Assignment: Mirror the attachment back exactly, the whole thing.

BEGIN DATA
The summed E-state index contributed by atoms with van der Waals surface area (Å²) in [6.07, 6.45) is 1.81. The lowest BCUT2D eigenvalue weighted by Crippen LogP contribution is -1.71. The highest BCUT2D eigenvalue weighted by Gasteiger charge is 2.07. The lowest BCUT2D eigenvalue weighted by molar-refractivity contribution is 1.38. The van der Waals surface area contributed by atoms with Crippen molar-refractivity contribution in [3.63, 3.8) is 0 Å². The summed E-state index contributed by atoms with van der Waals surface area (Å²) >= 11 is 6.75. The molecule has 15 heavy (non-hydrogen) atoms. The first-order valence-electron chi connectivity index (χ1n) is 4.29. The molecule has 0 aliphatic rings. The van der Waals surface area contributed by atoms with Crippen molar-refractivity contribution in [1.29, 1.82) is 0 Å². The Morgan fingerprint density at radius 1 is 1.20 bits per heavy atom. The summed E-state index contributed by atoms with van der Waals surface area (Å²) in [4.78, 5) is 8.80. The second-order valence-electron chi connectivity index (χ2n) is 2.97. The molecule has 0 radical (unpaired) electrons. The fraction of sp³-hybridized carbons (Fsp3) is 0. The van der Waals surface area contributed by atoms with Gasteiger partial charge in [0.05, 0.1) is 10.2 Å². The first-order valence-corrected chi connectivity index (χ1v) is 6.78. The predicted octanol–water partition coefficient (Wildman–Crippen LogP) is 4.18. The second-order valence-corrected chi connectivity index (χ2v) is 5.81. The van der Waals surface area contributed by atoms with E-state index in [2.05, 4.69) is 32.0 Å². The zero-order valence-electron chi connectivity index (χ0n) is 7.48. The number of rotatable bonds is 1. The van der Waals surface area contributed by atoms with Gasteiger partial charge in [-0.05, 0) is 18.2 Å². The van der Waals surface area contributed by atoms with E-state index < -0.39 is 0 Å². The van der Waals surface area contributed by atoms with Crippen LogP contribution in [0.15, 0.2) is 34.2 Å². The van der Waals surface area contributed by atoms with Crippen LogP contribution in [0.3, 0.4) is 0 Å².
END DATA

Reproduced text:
The summed E-state index contributed by atoms with van der Waals surface area (Å²) in [6.07, 6.45) is 1.81. The lowest BCUT2D eigenvalue weighted by Crippen LogP contribution is -1.71. The highest BCUT2D eigenvalue weighted by Gasteiger charge is 2.07. The lowest BCUT2D eigenvalue weighted by molar-refractivity contribution is 1.38. The van der Waals surface area contributed by atoms with Crippen molar-refractivity contribution in [3.63, 3.8) is 0 Å². The summed E-state index contributed by atoms with van der Waals surface area (Å²) >= 11 is 6.75. The molecule has 15 heavy (non-hydrogen) atoms. The first-order valence-electron chi connectivity index (χ1n) is 4.29. The molecule has 0 aliphatic rings. The van der Waals surface area contributed by atoms with Crippen molar-refractivity contribution in [1.29, 1.82) is 0 Å². The Morgan fingerprint density at radius 1 is 1.20 bits per heavy atom. The summed E-state index contributed by atoms with van der Waals surface area (Å²) in [4.78, 5) is 8.80. The second-order valence-electron chi connectivity index (χ2n) is 2.97. The molecule has 0 radical (unpaired) electrons. The fraction of sp³-hybridized carbons (Fsp3) is 0. The van der Waals surface area contributed by atoms with Gasteiger partial charge in [0.05, 0.1) is 10.2 Å². The first-order valence-corrected chi connectivity index (χ1v) is 6.78. The predicted octanol–water partition coefficient (Wildman–Crippen LogP) is 4.18. The second-order valence-corrected chi connectivity index (χ2v) is 5.81. The van der Waals surface area contributed by atoms with E-state index in [2.05, 4.69) is 32.0 Å². The zero-order valence-electron chi connectivity index (χ0n) is 7.48. The number of rotatable bonds is 1. The van der Waals surface area contributed by atoms with Gasteiger partial charge in [-0.05, 0) is 18.2 Å². The van der Waals surface area contributed by atoms with E-state index < -0.39 is 0 Å². The van der Waals surface area contributed by atoms with Crippen LogP contribution in [0.15, 0.2) is 34.2 Å². The van der Waals surface area contributed by atoms with Crippen LogP contribution in [0.3, 0.4) is 0 Å².